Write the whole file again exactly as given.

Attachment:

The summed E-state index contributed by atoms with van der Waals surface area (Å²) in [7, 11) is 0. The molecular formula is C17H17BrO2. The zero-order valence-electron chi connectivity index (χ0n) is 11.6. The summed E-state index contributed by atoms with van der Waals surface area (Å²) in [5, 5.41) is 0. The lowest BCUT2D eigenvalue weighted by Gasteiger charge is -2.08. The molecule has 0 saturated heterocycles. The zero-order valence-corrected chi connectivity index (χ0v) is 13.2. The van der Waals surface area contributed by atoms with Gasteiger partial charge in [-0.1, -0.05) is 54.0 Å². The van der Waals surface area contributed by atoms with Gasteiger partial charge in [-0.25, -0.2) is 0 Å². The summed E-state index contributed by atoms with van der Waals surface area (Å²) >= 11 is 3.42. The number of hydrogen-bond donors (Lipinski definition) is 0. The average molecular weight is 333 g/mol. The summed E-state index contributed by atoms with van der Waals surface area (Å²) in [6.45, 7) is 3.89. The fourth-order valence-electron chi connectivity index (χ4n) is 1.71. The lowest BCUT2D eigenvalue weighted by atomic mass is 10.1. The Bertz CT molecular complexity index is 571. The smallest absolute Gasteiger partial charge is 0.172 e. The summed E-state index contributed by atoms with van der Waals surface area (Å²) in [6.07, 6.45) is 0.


The summed E-state index contributed by atoms with van der Waals surface area (Å²) in [7, 11) is 0. The molecular formula is C17H17BrO2. The zero-order valence-electron chi connectivity index (χ0n) is 11.6. The summed E-state index contributed by atoms with van der Waals surface area (Å²) in [5, 5.41) is 0. The lowest BCUT2D eigenvalue weighted by Gasteiger charge is -2.08. The molecule has 0 saturated heterocycles. The zero-order valence-corrected chi connectivity index (χ0v) is 13.2. The van der Waals surface area contributed by atoms with Gasteiger partial charge in [-0.1, -0.05) is 54.0 Å². The van der Waals surface area contributed by atoms with Gasteiger partial charge in [-0.25, -0.2) is 0 Å². The summed E-state index contributed by atoms with van der Waals surface area (Å²) >= 11 is 3.42. The number of hydrogen-bond donors (Lipinski definition) is 0. The average molecular weight is 333 g/mol. The summed E-state index contributed by atoms with van der Waals surface area (Å²) in [6.45, 7) is 3.89. The fourth-order valence-electron chi connectivity index (χ4n) is 1.71. The lowest BCUT2D eigenvalue weighted by atomic mass is 10.1. The Bertz CT molecular complexity index is 571. The smallest absolute Gasteiger partial charge is 0.172 e. The summed E-state index contributed by atoms with van der Waals surface area (Å²) in [6.07, 6.45) is 0.